Routledge International Business In Asia Series Series
Editor: Hafiz Mirza
Corporate Social Responsibility and Local Community in Asia-Pacific
Editor: Kyoko Fukukawa
Call for Chapter Contributions
Submission Date: 1st October 2011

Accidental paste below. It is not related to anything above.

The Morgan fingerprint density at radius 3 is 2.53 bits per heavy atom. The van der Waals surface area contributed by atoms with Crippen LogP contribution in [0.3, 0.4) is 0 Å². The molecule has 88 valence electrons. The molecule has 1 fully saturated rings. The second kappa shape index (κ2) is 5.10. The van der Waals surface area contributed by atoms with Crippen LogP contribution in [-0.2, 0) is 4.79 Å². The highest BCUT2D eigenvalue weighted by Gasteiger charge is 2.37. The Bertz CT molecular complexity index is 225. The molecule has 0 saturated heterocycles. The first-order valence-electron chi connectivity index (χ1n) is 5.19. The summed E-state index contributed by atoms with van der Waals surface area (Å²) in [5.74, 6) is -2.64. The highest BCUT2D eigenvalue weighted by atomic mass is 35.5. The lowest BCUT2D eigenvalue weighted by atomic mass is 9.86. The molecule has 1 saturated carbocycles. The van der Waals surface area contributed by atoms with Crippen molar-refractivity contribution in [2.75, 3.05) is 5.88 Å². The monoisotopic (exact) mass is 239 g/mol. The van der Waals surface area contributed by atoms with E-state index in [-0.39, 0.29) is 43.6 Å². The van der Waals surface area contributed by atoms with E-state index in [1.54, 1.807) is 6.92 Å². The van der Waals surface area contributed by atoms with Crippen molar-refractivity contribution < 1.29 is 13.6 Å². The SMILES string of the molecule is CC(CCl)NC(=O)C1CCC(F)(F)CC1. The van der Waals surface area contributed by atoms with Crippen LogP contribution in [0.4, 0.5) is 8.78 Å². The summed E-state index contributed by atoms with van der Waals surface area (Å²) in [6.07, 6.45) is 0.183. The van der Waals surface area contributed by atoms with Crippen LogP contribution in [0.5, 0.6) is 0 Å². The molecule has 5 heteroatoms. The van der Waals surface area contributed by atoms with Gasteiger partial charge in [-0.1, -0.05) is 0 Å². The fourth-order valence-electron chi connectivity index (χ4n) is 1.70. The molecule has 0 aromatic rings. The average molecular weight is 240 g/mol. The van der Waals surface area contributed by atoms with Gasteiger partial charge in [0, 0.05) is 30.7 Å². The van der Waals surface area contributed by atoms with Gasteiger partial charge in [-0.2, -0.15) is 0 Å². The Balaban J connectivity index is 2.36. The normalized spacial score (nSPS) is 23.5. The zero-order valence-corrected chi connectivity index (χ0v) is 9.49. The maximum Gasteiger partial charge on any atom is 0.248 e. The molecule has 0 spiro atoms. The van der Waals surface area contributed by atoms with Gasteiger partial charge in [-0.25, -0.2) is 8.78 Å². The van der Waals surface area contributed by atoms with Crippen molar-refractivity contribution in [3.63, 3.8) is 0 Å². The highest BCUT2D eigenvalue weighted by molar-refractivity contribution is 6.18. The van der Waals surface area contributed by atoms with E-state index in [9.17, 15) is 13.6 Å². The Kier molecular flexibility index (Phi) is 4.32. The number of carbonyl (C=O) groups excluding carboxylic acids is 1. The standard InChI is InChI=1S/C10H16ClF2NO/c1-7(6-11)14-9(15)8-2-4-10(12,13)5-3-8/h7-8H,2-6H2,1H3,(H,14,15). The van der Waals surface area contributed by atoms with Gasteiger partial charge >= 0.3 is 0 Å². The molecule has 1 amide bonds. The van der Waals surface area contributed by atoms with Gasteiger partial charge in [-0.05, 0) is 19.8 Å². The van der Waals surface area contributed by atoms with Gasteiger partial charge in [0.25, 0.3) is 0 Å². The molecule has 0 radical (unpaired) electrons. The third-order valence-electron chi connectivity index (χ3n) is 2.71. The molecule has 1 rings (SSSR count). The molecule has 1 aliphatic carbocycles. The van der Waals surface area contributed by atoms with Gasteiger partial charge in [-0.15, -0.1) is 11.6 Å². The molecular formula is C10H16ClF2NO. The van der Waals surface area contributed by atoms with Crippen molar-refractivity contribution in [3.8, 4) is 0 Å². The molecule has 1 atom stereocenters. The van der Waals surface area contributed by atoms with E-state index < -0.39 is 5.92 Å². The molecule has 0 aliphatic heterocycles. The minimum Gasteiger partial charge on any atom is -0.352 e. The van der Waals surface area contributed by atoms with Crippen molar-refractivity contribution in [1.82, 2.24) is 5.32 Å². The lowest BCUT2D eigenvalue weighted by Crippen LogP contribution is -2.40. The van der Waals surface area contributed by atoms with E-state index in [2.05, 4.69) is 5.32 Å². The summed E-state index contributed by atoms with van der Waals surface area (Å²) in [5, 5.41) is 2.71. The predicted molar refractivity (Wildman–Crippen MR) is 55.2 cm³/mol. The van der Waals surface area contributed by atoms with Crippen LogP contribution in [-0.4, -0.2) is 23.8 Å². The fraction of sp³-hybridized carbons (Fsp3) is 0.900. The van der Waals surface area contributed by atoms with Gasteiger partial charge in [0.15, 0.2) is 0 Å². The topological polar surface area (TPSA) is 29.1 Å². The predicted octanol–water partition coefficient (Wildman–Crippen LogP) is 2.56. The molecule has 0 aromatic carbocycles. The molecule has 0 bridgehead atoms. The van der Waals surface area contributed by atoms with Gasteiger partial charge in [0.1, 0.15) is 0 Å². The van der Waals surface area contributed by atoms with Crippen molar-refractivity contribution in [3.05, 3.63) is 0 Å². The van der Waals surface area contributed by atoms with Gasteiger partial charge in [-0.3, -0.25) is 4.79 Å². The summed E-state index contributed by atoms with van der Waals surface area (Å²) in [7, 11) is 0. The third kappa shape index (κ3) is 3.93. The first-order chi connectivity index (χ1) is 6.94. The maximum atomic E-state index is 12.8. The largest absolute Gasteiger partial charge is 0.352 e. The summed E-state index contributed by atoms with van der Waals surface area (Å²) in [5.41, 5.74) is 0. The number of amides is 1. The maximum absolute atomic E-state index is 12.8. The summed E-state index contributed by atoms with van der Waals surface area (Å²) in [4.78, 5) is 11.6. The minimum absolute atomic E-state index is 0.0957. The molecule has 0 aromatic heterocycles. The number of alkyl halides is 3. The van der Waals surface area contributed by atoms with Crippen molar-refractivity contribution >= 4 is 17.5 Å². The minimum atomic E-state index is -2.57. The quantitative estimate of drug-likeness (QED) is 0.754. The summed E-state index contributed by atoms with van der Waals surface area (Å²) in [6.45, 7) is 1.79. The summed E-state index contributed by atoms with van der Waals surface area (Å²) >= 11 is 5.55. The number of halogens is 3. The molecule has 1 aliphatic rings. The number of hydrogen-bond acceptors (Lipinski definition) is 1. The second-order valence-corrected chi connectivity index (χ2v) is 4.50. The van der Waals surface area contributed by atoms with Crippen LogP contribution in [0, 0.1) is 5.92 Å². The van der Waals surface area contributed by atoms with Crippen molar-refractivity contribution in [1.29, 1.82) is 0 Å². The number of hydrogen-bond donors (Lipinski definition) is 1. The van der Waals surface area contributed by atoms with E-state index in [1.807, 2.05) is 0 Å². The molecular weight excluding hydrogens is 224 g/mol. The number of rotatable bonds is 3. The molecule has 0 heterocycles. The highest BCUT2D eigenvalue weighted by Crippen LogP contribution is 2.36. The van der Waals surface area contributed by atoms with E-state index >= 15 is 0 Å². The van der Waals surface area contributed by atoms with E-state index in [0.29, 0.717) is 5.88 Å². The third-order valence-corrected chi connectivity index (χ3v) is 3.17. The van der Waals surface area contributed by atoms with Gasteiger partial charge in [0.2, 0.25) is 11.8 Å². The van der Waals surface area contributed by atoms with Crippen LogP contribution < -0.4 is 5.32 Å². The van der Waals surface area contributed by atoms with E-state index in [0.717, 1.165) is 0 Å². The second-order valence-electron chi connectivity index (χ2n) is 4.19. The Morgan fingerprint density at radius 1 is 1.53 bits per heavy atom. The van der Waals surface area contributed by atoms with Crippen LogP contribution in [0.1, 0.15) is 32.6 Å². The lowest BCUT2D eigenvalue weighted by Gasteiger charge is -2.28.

The Routledge International Business in Asia Series seeks contributions for a new edited book, as a sequel to Corporate Social Responsibility in Asia (2010). The underlying theme remains to offer alternative perspectives to the existing dominant discourse of Corporate Social Responsibility (CSR). Having previously examined the goals of CSR and their perceived ‘import’ into Asia, the new volume, Corporate Social Responsibility and Local Community in Asia-Pacific, looks further to ask: What is at the root of all discourses, disciplines and implementation of CSR across the Asia-‐Pacific region. In the previous volume human connectivity was noted as a central concern. Turning now to look more directly at the notion of connectivity (and its discontents), the new volume is framed around the concept of local community, with particular emphasis upon the ‘Bottom of the Pyramid’. A key tenet of the book is that in order to complete the ‘circuit’ of CSR, to gain a more complex and nuanced understanding of CSR, we need to bring into explicit focus consideration of the poorest social-‐economic groups. The Bottom of the Pyramid has been identified as a site of opportunity for corporations to tap into new markets, with varying degrees of responsibility to local communities. There is an obvious tension between employees being part of the global supply chain and yet typically having no real choices and opportunities to prosper within a local economy. In terms of CSR, businesses operating at the base of the economic pyramid are all too frequently labelled as ‘laggards’. Yet, arguably, we are all lagging behind when someone, somewhere in the overall chain is lagging behind. CSR cannot be the preserve of the rich. In line with the previous volume, which sought to deconstruct dichotomies of ‘East’ and ‘West’ and ‘buyers’ and ‘sellers/suppliers’, this sequel volume aims to challenge the categories of ‘rich’ and ‘poor’. The book will consist of two parts: Part 1 is set to include contributions from Malcolm McIntosh (Asia Pacific Centre for Sustainable Enterprise, Griffith University, Australia) on CSR and Human Security; Chris McCann (Practitioner in Ethical Sourcing) on Supply Chain; and Ed Gray (Loyola Marymount University, USA) on Social Entrepreneurship, author of Values-Centre Entrepreneurs and Their Companies (Routledge, 2010). Part 2 is open to contributions for area studies of Asia-‐Pacific countries. The intention is to map issues of local communities onto those of CSR to illustrate what an integrated and relational view of ‘bottom-‐up’ exercise would entail. The editor welcomes chapter contributions (3500-‐5000 words) based on studies of Asia-‐Pacific countries, to include, for example, China, India, Japan, Korea and Australia. Contributions can be descriptive, reflective and/or analytical accounts of the opportunities, obstacles and issues facing corporations when seeking to be socially responsible in local communities. Examples of topics include, but are not limited to: Ownership and control of lifeline businesses (e.g. Water, Energy and Food); collaboration and engagement of local communities; social entrepreneurship; conflicts of interests; cultural, social and/or religious or belief-‐system perspectives. Ultimately, the book seeks to look ahead to understand what businesses can do to operate at all levels in the global trading ‘village’. The contributions taken together will enable we ask afresh what is meant by CSR across of all stratifications, whether of a country, region, community and/or organisation; and probe further into how corporations can properly locate responsibilities in global operations. Contributing to the Book: If you would like to contribute a chapter, please submit an extended abstract / proposal of the chapter (no more than 2 pages of A4) to Kyoko Fukukawa by e-‐mail ( email@example.com ) by 1st October 2011. Decisions on acceptance will be notified by 1st December 2011. NB. Contributors will be expected to deliver a full chapter by 1st April 2012.